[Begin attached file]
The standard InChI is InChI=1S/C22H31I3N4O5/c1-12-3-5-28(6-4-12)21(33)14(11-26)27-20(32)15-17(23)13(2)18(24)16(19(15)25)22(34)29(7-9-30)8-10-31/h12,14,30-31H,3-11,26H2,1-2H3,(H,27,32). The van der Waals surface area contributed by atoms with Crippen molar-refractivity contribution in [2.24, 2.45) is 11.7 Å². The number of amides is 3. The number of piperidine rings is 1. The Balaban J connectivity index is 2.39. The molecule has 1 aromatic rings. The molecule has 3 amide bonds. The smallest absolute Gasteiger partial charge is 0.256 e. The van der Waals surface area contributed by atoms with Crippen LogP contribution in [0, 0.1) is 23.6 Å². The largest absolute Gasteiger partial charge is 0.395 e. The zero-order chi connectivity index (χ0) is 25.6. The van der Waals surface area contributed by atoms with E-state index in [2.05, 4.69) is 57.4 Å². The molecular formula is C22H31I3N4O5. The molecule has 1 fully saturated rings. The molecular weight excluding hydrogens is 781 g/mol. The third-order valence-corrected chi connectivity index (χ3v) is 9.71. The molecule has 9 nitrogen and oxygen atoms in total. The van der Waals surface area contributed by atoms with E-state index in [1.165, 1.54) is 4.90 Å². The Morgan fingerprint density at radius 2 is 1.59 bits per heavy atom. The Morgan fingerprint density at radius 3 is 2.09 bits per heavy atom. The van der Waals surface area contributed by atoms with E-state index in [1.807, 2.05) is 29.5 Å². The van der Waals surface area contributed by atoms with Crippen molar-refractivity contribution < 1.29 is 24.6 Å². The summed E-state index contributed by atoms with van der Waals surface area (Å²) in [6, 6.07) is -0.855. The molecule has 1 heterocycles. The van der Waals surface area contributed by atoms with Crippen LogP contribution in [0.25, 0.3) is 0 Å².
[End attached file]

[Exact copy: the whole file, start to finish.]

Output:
The standard InChI is InChI=1S/C22H31I3N4O5/c1-12-3-5-28(6-4-12)21(33)14(11-26)27-20(32)15-17(23)13(2)18(24)16(19(15)25)22(34)29(7-9-30)8-10-31/h12,14,30-31H,3-11,26H2,1-2H3,(H,27,32). The van der Waals surface area contributed by atoms with Crippen molar-refractivity contribution in [2.24, 2.45) is 11.7 Å². The number of amides is 3. The number of piperidine rings is 1. The Balaban J connectivity index is 2.39. The molecule has 1 aromatic rings. The molecule has 3 amide bonds. The smallest absolute Gasteiger partial charge is 0.256 e. The van der Waals surface area contributed by atoms with Crippen LogP contribution in [0, 0.1) is 23.6 Å². The largest absolute Gasteiger partial charge is 0.395 e. The zero-order chi connectivity index (χ0) is 25.6. The van der Waals surface area contributed by atoms with E-state index in [2.05, 4.69) is 57.4 Å². The molecular formula is C22H31I3N4O5. The molecule has 1 fully saturated rings. The molecular weight excluding hydrogens is 781 g/mol. The third-order valence-corrected chi connectivity index (χ3v) is 9.71. The molecule has 9 nitrogen and oxygen atoms in total. The van der Waals surface area contributed by atoms with E-state index in [1.165, 1.54) is 4.90 Å². The Morgan fingerprint density at radius 2 is 1.59 bits per heavy atom. The Morgan fingerprint density at radius 3 is 2.09 bits per heavy atom. The van der Waals surface area contributed by atoms with E-state index in [1.807, 2.05) is 29.5 Å². The van der Waals surface area contributed by atoms with Crippen molar-refractivity contribution < 1.29 is 24.6 Å². The summed E-state index contributed by atoms with van der Waals surface area (Å²) in [6, 6.07) is -0.855. The molecule has 1 heterocycles. The van der Waals surface area contributed by atoms with Crippen LogP contribution in [0.25, 0.3) is 0 Å².